Tech 101: Benefits of HEVC, HEIF File Formats in High Sierra and iOS 11

In the midst of all of the anticipation of Apple’s upcoming operating system upgrades, one major change seems to be getting less attention than others. Apple will be switching from the existing image and video compression file formats used on our devices to two new standard formats: High Efficiency Video Compression (HEVC) and High Efficiency Image File Format (HEIF). How will the change affect your photos and video? Read on for a description of the new formats and the benefits of the change.

Why The Change?
When Apple first introduced the iPhone in 2007, nobody anticipated that within a few years it would be the most widely-used still and video camera on the planet. With each iteration of iPhone, photo and video quality has improved, with files sizes getting larger. Sure, Apple’s been keeping up with the need for storage by increasing the amount included in our devices, but even with that improvement storage is barely keeping up with the rapid growth of photo and video libraries.

When you shoot a video on an iPhone with iOS 10, it uses H.264/MPEG-4 Advanced Video Coding to compress the video in real time to a smaller file size without losing too much quality. Likewise, iPhone photos are currently compressed in the Joint Photographics Experts Group — JPEG — format unless you choose to use a camera application that can capture the image without compression (RAW format).

The HEIF and HEVC formats are fairly new, with both having been finalized as standardized formats in 2015. HEIF (and HEIC, another file extension) will replace .JPG as the standard file format for photos on Apple devices, while HEVC will replace H.264 for compression and storage of video, including streaming video.

Image via 4KShooters.Net

(Image via 4KShooters.Net.)

By making this change, file sizes will be cut about in half from their current size with no loss in quality. While this has the immediate benefit of making photos and videos taken with our devices half the size of similar image and videos, it also has the future benefit of meaning that Apple and other camera manufacturers can increase the resolution and bit depth of future cameras while still keeping pace with the increase in storage capacity on our devices.

Is Apple Currently Using HEVC For Anything?
Absolutely! It’s actually been used in FaceTime beginning with the iPhone 6. This allowed the iPhone to use less bandwidth during FaceTime video calls, while providing clearer video at the same time. In FaceTime, HEVC uses a “deblocking filter” to get rid of blockiness in live video streams, producing a much more realistic looking stream. The image seen below shows an example from WWDC 2017, showing the effect of the deblocking filter.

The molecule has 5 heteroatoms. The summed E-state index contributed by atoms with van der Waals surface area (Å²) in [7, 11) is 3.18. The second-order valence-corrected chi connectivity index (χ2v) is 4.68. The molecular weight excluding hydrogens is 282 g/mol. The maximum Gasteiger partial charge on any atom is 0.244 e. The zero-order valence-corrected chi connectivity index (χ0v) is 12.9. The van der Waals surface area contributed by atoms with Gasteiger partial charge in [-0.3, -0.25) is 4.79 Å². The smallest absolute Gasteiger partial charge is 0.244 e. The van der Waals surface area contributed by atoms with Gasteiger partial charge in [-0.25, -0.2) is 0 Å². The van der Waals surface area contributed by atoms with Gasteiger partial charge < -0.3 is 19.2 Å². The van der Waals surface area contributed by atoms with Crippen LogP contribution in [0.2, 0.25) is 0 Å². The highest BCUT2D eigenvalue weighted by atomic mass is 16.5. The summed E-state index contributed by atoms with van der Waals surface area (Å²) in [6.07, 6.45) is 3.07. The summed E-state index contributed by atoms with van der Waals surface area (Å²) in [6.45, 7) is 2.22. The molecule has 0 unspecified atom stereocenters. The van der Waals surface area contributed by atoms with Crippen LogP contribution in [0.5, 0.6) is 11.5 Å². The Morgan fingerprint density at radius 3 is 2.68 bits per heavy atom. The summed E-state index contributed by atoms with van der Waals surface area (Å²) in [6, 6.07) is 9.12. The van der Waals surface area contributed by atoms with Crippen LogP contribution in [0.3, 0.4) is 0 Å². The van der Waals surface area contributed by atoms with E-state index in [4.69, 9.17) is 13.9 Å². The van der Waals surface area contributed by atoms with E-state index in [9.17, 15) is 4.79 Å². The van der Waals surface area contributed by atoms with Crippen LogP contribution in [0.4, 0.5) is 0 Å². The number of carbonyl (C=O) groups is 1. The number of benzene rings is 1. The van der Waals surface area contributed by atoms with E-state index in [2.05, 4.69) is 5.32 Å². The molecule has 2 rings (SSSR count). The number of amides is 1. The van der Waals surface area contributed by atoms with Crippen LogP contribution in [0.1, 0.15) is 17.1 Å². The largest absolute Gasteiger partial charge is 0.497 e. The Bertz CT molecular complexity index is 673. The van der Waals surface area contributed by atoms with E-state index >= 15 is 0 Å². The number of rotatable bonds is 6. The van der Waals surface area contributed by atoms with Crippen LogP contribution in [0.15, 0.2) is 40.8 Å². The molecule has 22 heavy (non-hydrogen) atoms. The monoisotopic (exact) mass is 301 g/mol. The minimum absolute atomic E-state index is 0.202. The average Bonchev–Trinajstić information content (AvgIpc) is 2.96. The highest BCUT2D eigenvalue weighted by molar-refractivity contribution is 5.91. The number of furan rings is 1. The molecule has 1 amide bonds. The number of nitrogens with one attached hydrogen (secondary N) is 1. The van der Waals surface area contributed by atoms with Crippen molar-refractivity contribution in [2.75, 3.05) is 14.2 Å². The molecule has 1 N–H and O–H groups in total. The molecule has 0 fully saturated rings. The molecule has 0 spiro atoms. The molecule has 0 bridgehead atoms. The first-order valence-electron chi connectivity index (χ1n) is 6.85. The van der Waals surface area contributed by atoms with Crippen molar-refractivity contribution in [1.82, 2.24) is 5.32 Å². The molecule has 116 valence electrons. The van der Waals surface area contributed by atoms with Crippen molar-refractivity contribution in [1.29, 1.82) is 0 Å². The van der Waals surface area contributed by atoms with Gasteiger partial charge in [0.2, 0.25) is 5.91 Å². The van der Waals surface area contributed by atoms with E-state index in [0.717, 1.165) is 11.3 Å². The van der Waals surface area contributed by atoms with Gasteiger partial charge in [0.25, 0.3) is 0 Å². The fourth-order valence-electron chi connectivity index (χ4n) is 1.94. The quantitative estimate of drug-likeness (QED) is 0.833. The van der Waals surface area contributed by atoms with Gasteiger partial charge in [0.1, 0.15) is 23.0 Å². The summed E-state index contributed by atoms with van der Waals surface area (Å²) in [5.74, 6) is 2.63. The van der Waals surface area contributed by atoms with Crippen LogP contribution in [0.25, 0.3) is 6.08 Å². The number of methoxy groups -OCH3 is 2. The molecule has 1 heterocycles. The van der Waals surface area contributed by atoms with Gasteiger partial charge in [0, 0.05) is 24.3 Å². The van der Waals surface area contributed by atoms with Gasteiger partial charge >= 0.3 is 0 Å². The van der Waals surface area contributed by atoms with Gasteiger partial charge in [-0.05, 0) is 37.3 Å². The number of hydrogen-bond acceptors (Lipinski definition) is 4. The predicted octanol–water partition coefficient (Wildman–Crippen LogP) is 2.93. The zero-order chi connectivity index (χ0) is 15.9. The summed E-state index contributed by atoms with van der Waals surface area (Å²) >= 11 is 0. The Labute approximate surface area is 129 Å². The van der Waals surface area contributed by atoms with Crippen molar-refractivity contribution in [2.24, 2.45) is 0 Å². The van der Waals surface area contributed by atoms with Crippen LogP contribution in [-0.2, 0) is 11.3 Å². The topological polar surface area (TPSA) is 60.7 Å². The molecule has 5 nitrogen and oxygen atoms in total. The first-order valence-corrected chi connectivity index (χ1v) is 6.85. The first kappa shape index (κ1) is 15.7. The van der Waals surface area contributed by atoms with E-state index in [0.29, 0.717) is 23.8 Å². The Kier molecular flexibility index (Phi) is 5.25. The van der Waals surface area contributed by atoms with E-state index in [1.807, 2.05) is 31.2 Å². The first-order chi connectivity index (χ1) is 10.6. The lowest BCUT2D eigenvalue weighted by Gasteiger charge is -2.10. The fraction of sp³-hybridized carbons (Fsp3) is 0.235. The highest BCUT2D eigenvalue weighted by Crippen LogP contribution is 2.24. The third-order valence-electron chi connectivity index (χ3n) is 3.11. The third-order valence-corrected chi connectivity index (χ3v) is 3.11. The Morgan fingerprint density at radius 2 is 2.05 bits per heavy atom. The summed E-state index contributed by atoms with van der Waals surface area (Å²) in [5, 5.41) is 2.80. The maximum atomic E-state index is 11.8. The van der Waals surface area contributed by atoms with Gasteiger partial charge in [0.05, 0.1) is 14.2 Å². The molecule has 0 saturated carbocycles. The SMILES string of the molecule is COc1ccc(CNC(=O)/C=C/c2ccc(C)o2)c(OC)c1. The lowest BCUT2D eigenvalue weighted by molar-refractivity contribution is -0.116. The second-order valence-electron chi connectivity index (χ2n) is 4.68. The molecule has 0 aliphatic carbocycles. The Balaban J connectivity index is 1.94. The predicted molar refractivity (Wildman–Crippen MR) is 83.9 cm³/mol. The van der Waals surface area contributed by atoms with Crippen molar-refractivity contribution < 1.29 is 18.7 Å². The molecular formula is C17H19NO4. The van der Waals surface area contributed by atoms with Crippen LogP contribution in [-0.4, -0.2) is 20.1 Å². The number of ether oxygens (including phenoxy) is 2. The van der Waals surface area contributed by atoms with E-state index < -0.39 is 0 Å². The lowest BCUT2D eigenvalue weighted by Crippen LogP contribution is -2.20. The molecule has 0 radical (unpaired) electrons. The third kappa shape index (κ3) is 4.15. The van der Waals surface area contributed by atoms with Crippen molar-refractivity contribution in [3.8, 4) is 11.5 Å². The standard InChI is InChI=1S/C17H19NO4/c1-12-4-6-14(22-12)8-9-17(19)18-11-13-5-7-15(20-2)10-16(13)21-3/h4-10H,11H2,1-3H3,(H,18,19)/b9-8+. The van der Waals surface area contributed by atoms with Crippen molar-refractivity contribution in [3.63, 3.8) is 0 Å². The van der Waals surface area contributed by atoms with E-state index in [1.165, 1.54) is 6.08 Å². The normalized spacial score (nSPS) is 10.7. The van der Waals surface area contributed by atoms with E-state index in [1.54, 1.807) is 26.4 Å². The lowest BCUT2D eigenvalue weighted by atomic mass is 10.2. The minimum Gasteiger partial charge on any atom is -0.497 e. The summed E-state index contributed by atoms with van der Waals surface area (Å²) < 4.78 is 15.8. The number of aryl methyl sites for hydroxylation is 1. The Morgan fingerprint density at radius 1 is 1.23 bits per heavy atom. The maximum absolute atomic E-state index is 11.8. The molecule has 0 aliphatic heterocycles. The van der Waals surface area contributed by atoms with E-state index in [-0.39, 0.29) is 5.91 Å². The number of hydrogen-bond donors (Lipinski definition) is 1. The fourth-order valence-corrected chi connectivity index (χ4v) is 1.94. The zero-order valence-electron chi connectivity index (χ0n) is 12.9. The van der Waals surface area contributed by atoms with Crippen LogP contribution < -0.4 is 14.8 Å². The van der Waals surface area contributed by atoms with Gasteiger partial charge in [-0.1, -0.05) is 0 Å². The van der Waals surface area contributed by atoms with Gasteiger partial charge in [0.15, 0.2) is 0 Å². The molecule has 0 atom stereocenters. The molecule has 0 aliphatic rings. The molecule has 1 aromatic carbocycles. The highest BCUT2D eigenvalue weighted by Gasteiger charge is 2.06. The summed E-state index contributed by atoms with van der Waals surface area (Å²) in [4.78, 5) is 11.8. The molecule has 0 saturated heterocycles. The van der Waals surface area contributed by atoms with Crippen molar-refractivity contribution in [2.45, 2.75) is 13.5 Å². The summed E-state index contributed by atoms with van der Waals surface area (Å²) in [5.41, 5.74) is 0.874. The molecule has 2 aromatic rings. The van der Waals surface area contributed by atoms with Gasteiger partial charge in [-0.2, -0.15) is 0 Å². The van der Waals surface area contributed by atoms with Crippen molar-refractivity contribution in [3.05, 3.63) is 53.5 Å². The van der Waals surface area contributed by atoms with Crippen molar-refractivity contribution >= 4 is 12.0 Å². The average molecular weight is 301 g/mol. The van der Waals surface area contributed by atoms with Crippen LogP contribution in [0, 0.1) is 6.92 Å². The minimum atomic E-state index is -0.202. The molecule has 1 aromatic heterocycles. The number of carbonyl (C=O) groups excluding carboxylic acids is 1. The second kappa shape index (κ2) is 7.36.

HEVC deblocking (right). Image from WWDC 2017

(HEVC deblocking (right). Image from WWDC 2017.)

Is HEVC HDR video?
No, HEVC is not high dynamic range video. However, to support HDR10, a device would need to both be able to play HEVC video content and have support for 10-bit graphics. Guess what? The new 2017 iPad Pro models (10.5- and 12.9-inch) will support HDR video, so it’s obvious that Apple is moving in this direction. Over at Streaming Media back in June, Dan Rayburn speculated that Apple may eventually “re-encode their entire library including SD and HD videos to take advantage of the 40% bitrate reduction that HEVC can deliver…”

Rayburn also points out that the new iMacs support HDR as well, so HEVC and 10-bit graphics support are going to be big in the desktop and laptop market as well.

What Happens When I’m Sending Content In The New Formats To An Incompatible Device, Operating System or App?
When exporting, sharing or sending images or videos from an iOS device that’s able to take photos in HEIF or video in HEVC to an older device that’s not compatible with the new formats, it converts the images to the JPG and H.264 formats.

Apple has recommended to developers that their transcode HEIF files to JPG in those cases where the older device or operating system may not have the capabilities, including having apps “judge” other devices they’re sending images to and transcoding the files automatically if needed.

Finally, expect that for at least a while, many of the apps that are currently used on iOS and macOS will be unable to open or manipulate images stored in the .heif/.heic file formats. The same will be true with the video files. However, as iOS 11 and macOS High Sierra quickly saturate the market, most developers who wish to stay in business will need to update their applications to handle the new file formats.

There’s one other possibility; users can continue to shoot still images using iOS apps that currently capture RAW files, and use existing apps that manipulate RAW images. For many professional photographers who already shoot RAW by default, this is likely to be their choice for the future as well.

As soon as the final “Golden Masters” of iOS 11 and macOS High Sierra ship, we’ll take a more detailed look at HEVC and HEIF in action.